Pellet Stoves – The First Sparks
In October 1973 the Organization of Arab Petroleum Exporting Countries (OAPEC) proclaimed an oil embargo in response to the move of the United States to re-supply the Israeli Army as it retaliated against Egypt and Syria during the Yom Kippur War. With the price of available oil skyrocketing, the Americans’ eyes were opened to the undesirable implications of their heavy dependence on Arab oil.
One of the consequences of this rude awakening is the shift of the heating industry towards biomass stoves and fuels. Inspiration was drawn from the braziers, barrel stoves, and oil-drum fires where the homeless congregated to warm themselves during the Depression. These used scrap wood and sawdust for fuel and they did manage to provide much needed warmth.
During this period, a number of professional wood oven builders began incorporating sawdust hoppers into their ovens.
In the 1930s, scrap sawdust from the Potlatch pine mill in Lewiston, Idaho, was combined with wood shavings and green waste. This mixture was compressed under great pressure to create the Pres-to-Log, an artificial log used to fuel wood stoves. Eventually, the logs became known as Presto Logs.
Enterprising oven builders soon combined these concepts together and built the first pellet stoves. It is not known who exactly came up with the very first as it is entirely possible that the idea occurred to several inventors at the same time. What is known is that it was in the state of Washington that the first miniature wood pellet stoves emerged in the 1980s.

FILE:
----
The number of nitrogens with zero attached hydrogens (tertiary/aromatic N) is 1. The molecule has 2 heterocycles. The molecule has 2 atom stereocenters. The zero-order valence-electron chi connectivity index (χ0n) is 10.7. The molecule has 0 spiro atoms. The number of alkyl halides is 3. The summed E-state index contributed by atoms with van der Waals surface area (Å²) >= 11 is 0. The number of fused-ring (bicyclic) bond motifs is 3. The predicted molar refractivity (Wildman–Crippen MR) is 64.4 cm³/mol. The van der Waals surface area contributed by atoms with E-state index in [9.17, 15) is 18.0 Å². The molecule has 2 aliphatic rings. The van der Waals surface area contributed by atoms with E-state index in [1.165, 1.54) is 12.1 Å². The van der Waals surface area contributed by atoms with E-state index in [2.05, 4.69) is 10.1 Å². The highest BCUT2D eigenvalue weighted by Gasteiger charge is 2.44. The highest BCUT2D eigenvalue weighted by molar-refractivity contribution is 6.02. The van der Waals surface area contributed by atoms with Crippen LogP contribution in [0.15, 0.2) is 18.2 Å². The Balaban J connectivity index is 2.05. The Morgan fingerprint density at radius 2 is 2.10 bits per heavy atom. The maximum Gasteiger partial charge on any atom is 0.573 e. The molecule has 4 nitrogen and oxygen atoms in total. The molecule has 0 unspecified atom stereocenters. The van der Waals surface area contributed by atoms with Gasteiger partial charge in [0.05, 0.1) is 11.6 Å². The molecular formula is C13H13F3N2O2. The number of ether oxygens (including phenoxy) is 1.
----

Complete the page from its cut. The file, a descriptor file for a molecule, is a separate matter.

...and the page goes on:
Probably because oil prices eased somewhat in the mid-80s, the Americans went back to their merry gas-guzzling days and pellet stoves took a back seat. In ten years, however, interest in them was revived and this time researchers and manufacturers, incorporating computer technology into their pellet stoves, were able to produce truly viable and economical heating systems.
Pellet stoves continue to increase in popularity. Not only is their performance greatly improved, but so are their external designs. They have evolved from the ugly black boxes to beautifully crafted decorative pieces enhanced with stainless steel, chrome, or gold embellishments. Some models also come in a variety of shiny and colorful finishes.